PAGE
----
Updated: Jan 18
Wild Church: Could worshiping in nature resuscitate Christianity?
By Josiah Neufeld JULY 29, 2021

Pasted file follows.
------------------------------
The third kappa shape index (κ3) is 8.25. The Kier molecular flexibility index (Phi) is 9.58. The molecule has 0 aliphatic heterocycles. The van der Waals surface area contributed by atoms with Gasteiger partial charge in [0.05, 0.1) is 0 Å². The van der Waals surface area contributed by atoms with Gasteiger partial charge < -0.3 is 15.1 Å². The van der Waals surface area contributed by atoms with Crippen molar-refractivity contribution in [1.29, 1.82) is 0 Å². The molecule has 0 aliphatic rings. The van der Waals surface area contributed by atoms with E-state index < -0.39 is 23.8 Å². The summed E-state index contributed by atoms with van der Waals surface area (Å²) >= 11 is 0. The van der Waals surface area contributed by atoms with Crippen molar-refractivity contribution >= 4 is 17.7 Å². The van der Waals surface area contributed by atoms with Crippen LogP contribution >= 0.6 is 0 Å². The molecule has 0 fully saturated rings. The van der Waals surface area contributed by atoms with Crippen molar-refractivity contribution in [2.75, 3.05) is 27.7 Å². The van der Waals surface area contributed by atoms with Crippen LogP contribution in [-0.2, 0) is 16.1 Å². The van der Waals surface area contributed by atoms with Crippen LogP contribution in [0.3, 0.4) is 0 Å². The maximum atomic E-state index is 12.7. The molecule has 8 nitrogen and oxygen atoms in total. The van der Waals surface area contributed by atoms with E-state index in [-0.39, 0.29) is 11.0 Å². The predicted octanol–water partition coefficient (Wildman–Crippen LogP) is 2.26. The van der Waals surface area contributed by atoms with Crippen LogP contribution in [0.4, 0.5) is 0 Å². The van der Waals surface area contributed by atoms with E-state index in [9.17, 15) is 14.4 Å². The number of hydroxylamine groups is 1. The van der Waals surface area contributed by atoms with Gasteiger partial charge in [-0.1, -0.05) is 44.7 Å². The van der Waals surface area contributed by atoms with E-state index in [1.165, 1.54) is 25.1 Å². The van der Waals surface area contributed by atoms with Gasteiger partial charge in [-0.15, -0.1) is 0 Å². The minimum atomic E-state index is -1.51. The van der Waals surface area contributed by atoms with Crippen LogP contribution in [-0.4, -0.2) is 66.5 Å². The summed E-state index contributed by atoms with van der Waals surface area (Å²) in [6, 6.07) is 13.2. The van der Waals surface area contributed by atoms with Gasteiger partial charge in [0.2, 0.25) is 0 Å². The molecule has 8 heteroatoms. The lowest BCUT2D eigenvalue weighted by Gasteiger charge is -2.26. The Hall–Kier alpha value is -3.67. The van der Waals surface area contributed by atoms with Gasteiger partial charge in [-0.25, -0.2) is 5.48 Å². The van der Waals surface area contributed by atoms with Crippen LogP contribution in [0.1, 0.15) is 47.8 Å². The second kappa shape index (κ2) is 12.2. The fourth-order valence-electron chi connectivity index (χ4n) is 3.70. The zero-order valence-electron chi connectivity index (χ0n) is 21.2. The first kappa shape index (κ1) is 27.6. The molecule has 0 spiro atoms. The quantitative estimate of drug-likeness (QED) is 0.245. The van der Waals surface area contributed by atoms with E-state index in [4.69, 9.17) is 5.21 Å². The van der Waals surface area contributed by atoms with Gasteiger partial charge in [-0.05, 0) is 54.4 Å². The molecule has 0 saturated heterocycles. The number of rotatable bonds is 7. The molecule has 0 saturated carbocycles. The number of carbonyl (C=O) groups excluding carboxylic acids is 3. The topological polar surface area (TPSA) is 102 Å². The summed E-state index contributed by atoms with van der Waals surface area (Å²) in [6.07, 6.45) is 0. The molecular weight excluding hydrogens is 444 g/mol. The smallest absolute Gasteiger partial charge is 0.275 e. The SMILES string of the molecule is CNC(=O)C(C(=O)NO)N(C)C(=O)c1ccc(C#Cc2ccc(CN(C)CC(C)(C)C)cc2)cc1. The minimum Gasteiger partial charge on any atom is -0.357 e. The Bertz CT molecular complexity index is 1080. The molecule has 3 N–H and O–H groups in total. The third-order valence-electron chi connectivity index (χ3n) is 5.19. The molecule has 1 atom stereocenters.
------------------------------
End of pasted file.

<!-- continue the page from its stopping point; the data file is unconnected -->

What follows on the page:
One long-shadowed evening in June 2019, the setting sun and a horned moon shared the sky over a cone-shaped hill above the cornfields of southwestern Wisconsin. In a clearing on the hill’s shoulder, a circle of beings sat around a snapping bonfire. One by one, they introduced themselves: “I am a sycamore tree in the Allsopp Forest, and I speak on behalf of all the trees in the Little Rock area.” “I am honeybee. I speak on behalf of the bees and insects of the world.” “I am the salmon of the Salish Sea.” “I am giant kelp. I speak for the kelp forests of California.” “I am the Appalachian Mountains and my body bears many scars.” A few miles to the west, trees along the Mississippi River were up to their necks. The river was swollen far beyond its banks, and had been for two hundred days and counting. To the south, people were shoveling mud from their houses and farmers were writing off $4.5 billion worth of corn crops. The warming of the planet had contributed to the most catastrophic floods the Midwest had ever seen. Around the fire, everyone knew things were off-kilter. “We meet in this council because our planet is in trouble,” said the leader, speaking with a solemn, measured cadence. “Our lives and our ancient ways are endangered. It is fitting that we confer, for there is much that needs to be said, and much needs to be heard.” The speaker, a United Church of Canada minister from Ontario, wore knee-length jean shorts and a floppy sun hat and had recently doused herself in vanilla-scented organic insect repellent to keep away the biting gnats. Photograph from wildchurchnetwork.com The creatures assembled around the fire were, in fact, pastors, priests, and lay leaders from churches across Canada and the United States – UCC, Anglican, Episcopal, Lutheran, Catholic, Mennonite, and non-denominational. They belonged to a loose affiliation of congregations known as the Wild Church Network. None of the ministers around the circle would return to a building. Not because of the flooding, but because Wild Churches don’t have buildings. They meet exclusively outdoors, even in winter. They do this because they believe trees and birds and rivers and stones are sources of divine revelation, just as much as the Bible or the saints. “We are at a turning point in our culture,” Victoria Loorz, a cofounder of the Wild Church Network, told me, “a turning point defined by ecological destruction as well as societal and ecclesial ending.” She believes that if humans hope to survive on this planet, we will have to find a more compassionate and interdependent way of living with the species around us, a shift Buddhist eco-philosopher Joanna Macy has called “The Great Turning.” The Wild Church, Victoria said, is helping birth that new way of being. “We see this as a reformation.” Wild Church liturgies invite the natural world to participate. Earlier that morning, I’d watched an Anglican priest lay out the bread and wine of the Eucharist on a mat of decaying leaves under a grove of craggy burr oaks and slender maples. The ritual opened with a welcome to “all sentient beings” and a reading from the Book of Job: “Ask the animals, and they will teach you, the birds of the air, and they will tell you. Ask the plants of the earth, and they will teach you.” Bruce Stanley, whose manual, Forest Church, helped popularize the outdoor church movement in the United Kingdom, calls nature “the Second Book of God” and quotes American conservationist John Muir: “I’d rather be in the mountains thinking of God than in church thinking about the mountains.” One Wild Church convenes in a beech grove in New Hampshire, another among the cedar pillars of British Columbia’s coastal forests, another on the Colorado grasslands. But they aren’t just choosing novelty settings for worship. Sometimes Wild Churches gather on landscapes desecrated by humans: next to a salmon-spawning stream choked with logging debris or a sun-scorched asphalt parking lot or a graveyard of charred trees. They do so to lament a broken relationship in a communion that includes humans, nature, and God. My plan had been to attend the gathering as an observer, not as a participant. But Victoria Loorz had other ideas. When I’d emailed her to ask if I could attend the Wild Church gathering as a journalist writing about a spiritual and cultural shift, she’d replied enthusiastically. “Something is happening that is bigger than any of our little church experiments,” she wrote. But later she emailed to say she wasn’t sure everyone would appreciate a journalist taking notes at the very first Wild Church gathering. The network had come about organically, and nearly everyone would be meeting each other for the first time. But by the time Victoria’s follow-up email arrived in my inbox, I had rented a tiny Chevy Spark and was driving south on Interstate 29, heading for a Dominican monastery on a forested hill in rural Wisconsin. When I met Victoria at the check-in desk, we sorted things out. I agreed to sit out any sensitive discussions and she encouraged me to participate in the rituals and sharing just like everyone else. “Who knows, maybe you’ll go home and start a Wild Church in Winnipeg,” she said. Ismiled at her suggestion, but inwardly I cringed. I’d just managed to give religion the slip. I had no intention of joining another church. Or worse, starting one myself. Yet some creature inside me did perk up when Victoria mentioned a Wild Church in Winnipeg. That creature yearned to worship among trees, even to exalt the trees themselves. As a university student, I’d spent six summers replanting logged forests in northern Ontario. I could still remember standing at the sheared edge of a forest where a wall of mature pines, shaggy with moss, sprang up from the splintered wreckage of the cutblock. It was an otherworldly verge, a place where it was easy to imagine hosts of the dead raised from the soil by the last trumpet, foliaged and alive. Sometimes I’d unbuckle my planting bags and step through that magical plane into the still-breathing sanctuary of the forest and lie down on a mattress of moss and stare up at the points of pines pinned against the enamel sky. There was nowhere I felt more alive. Though I had experienced Christianity from the inside and found it unsatisfying and conflicted, I still wanted to examine it from the outside, to sort the truth from the falsehood, the history from the myth, the oppression from the liberation. For the twelve-hour drive to Wisconsin, I borrowed an audiobook of Fields of Blood, Karen Armstrong’s three-millennium journey through human history from the Epic of Gilgamesh to the events of September 11 in search of an answer to whether religion was to blame for human violence. Her calm, erudite voice carried me over the border and through looping interchanges and across the mud-brown sea of the swollen Mississippi. By the time I arrived in Wisconsin, we’d only just reached the Crusades. But already Armstrong’s bias was clear: she believed compassion and empathy were the enduring fruits of religious faith, more than violence, which resulted from agrarian civilization, empire, and industrialization. Yet, here in Trump’s America, I doubted whether religion and empire could ever be separated. Would the Wild Church prove me wrong? Around the fire, the Wild Church leaders were acting out a ritual designed by Joanna Macy to “give voice to the suffering of our world.” Each member of the circle spoke in the voice of a creature or landform native to their watershed and came bearing a message for their human listeners. After speaking, each one dropped their creaturely persona and took a seat on one of the logs arranged in a circle, human once more, ready to listen. A family therapist from California with short blond hair and oak leaves tucked behind her glasses spoke for Grandmother Oak, five centuries old, the oldest oak in the Ventura River watershed, burned to death two years ago by a fire that devoured more than 280,000 acres of forest. “I lay in ruins,” she said, “my main branches splayed on the ground in three directions, smoldering for weeks. Older than colonization, I was not able to survive the Thomas Fire, a beast spawned by climate catastrophe, human hubris, and carbon addiction. Kyrie eleison.” “I am the Appalachian Mountains,” said a skinny West Virginian with round glasses and a swoop of chestnut hair that kept falling into his eyes. “We were once the world’s most diverse hardwood ecosystem.” Then came humans, who built roads and gashed the mountainsides to extract coal. “Violent scars cut into our body. Our clean streams ran black. We ask that you would care for our bodies like you would care for the body of your lover. That you would know our bodies like you would know the body of your lover. That you would be gentle with our bodies.” The sun dipped behind the treeline, stealing the gilding from a row of maples and oaks. Overhead, the blue sky darkened. Bats flickered. Snowflakes of ash drifted onto knees and shoulders. I squirmed on the log I was sharing with Grandmother Oak, hoping I could avoid speaking. Everyone else around the circle seemed to have a biologist’s knowledge of their region and a preacher’s performative powers. I hadn’t prepared any animal story to share. I’d liked the Wild Church folks as soon as I met them. They were enthusiastic about their faith, but not in a way that made me feel excluded or that I needed to share their beliefs. The reality of climate change loomed in the background of every conversation. During our first supper in the monastery cafeteria, I sat across the table from Stephen Blackmer, an Episcopal priest from New Hampshire who’d spent the first three decades of his career as a forest conservationist. At age fifty, burned out and despairing over the impact of climate change on the New England forests he’d spent a lifetime protecting, he heard a voice telling him to become a priest. When he read the Bible for the first time, he noticed the trees: from the Tree of Knowledge in Genesis to the tree of crucifixion to the Tree of Life in Revelation. Blackmer anticipated a period of intense suffering for all life on earth. He wanted to be ready to bear witness to it on a spiritual level, like a monk tending a candle during the Dark Ages. The Wild Church people were convinced that, as much as the church needed to regain an environmental lens, so the environmental movement needed a spiritual grounding in order to stick it out over the long haul. Victoria Loorz had spent years traveling North America, attending climate rallies with her son, Alec. He’d been twelve when he watched Al Gore’s An Inconvenient Truth. Almost overnight he became a child activist. As a young teen, he led a campaign to sue all fifty state governments for inaction on climate change. But after six years of traveling and speaking, both Alec and his mother were burned out. Victoria said she’d seen the same thing happen with other young people. They’d been full of energy at first. But once they’d understood the true scale of the crisis they were up against, many of them realized that nothing they ever did would be enough to avert it. Spirituality could sustain people for the long term, Victoria believed, even when the outcome of their actions was far from clear. Activists needed to develop “a deep connection to the earth, a kindred, loving, reciprocal relationship with the land and creatures and waters and place that holds you while you do what you’re called to do.” If you learned to love the earth, Victoria said, you would go on caring for it as you would a dying parent, not because you thought you could save her, but because you loved her. “The cosmology of a savior who will rescue us from this earth is not sufficient for such a time as this,” Victoria told me. The Wild Church folks understood that Indigenous spiritualities hadn’t lost their connection to the land the way Christianity had. Earlier in the day, I’d attended a workshop led by Laurel Dykstra, an Anglican priest from Vancouver who had spent a week in jail for protesting a pipeline in solidarity with a coalition of Coast Salish nations. At the trial, the witnesses Laurel chose to call were “saints and ancestors; endangered, locally eradicated, and extinct species; victims of climate catastrophe.” Laurel led the workshop under a maple tree, in Birkenstocks, a bulky pair of camouflage cargo shorts, and a charcoal T-shirt decorated with a teal squiggle made up of two gender signs and a deer antler. “Wherever two or three are gathered …” Laurel began, opening with familiar words from the Gospel of Matthew. “Wherever two or three are gathered, there we have sexism and racism and power dynamics.” Gesturing with a tattooed arm at the trees around us, Laurel spoke about “knowing our own stories in the context of colonization.” It was a confident voice, but one that asked for respect rather than demanding it: “Why might you want to listen to me? Because I screw it up all the time. One example: Often, after participating in ceremony with Indigenous people I’ve had the desire to take the special or sacred object to have a souvenir to put on my altar. And the teaching I get from elders is: ‘Put that down! That leaf, that rock, that branch has done its work and needs you to let it go.’ Hanging on is causing harm. It’s the thing that colonists do.” Sitting on the bench with these tree-hugging Christians, listening to their laments, I felt their yearning to disentangle their tradition from centuries of dominion and colonization and anthropocentric ego. In the old theology, God gave humans the power to rule over nature and Christians the right to claim lands inhabited by others, to exploit the resources they found there and convert all unbelievers by any means necessary. European colonists drafted new constitutions for the lands they conquered, constitutions that recognized the rights of the colonizers but provided none to the land itself. They pressured Indigenous peoples – often violently – to embrace Christianity and dismissed Indigenous beliefs that mountains or rivers or groves had spirits of their own. In 1967 historian Lynn White Jr. described Christianity as “the most anthropocentric religion the world has seen,” and Christianity’s victory over paganism “the greatest psychic revolution in the history of our culture.” I wanted to believe that the Wild Church was a sign of Christianity emerging from the cocoon as something new and beautiful and alert to the crisis at hand. But I wasn’t sure if the Wild Church movement could really slough off centuries of dominion so quickly. A decade ago, Bron Taylor, an American scholar of religion, had written about new eco-centric forms of spirituality that were emerging, spiritualities that placed the natural world at their center instead of God. He doubted if traditional religions, Christianity included, could adapt in time to avoid losing environmentally conscious adherents to these alternatives. The evidence so far seems to be bearing him out. Recent studies show that Christianity, globally, has scarcely greened its theology since White’s indictment half a century ago. Nor have churches taken significant action to address biodiversity loss or human carbon emissions. In spite of some hopeful signs, such as Pope Francis’s 2015 climate-change encyclical in which he characterizes human abuse of the earth as violence against our mother, the old ideology is still largely hanging on. Just before the council around the fire, I’d participated in another ritual led by Victoria Loorz. She’d instructed each of us to go out and find a living thing to listen to. I wandered away from the group and eventually found myself sitting at the foot of a towering oak, curved like a giant bow. It was starkly dead. Its knotted branches, bone-white and stripped of bark, ended in blunted, broken fingers. Its trunk was already tilted toward the ground where it would eventually lie. A spaghetti tracery of insect paths riddled its wood. Mushrooms had colonized the trunk, green and white, arranged in tiers like balconies on a high-rise apartment complex. An eruption of tiny violet mushrooms bubbled from a white gash in the tree’s flesh. The tree was being devoured from the inside out. In death, it fed other lives. My eyes followed its arc upward to where the lowering sun lit the topmost branches. A craggy saint, it seemed to be saying: “Look at me. I am beautiful, even in death.” I sat in the grass and touched the tree’s body. I felt, in that moment, a strange impulse. I leaned over and kissed the tree, pressed my warm, living lips against its dry, barky, dead ones. I smelled its dusty fragrance. I thought that I could love this tree and it could love me back, even in death. Victoria had spoken of a reciprocal relationship to the earth, of knowing that you were loved and held by the earth itself. I longed for that kind of communion. I also longed to belong to a community like the Wild Churches, a community of people who loved the earth, who felt her suffering on a spiritual level. But the words that kept bouncing around in my skull as I sat under that rotting oak were, weirdly, not some call to wilderness worship, but a line crooned by Ted Neeley as Jesus in the 1970s rock opera Jesus Christ Superstar. I could see him in his fraying flower-child robe, with his windblown hair, and hear his earnest quaver: “To conquer death, you only have to die. You only have to die.” Cheesy, yes, but also as true as anything I could think of right then. Christianity, broadly speaking, still had some dying left to do before it would be ready to rise again with its roots deep in the earth.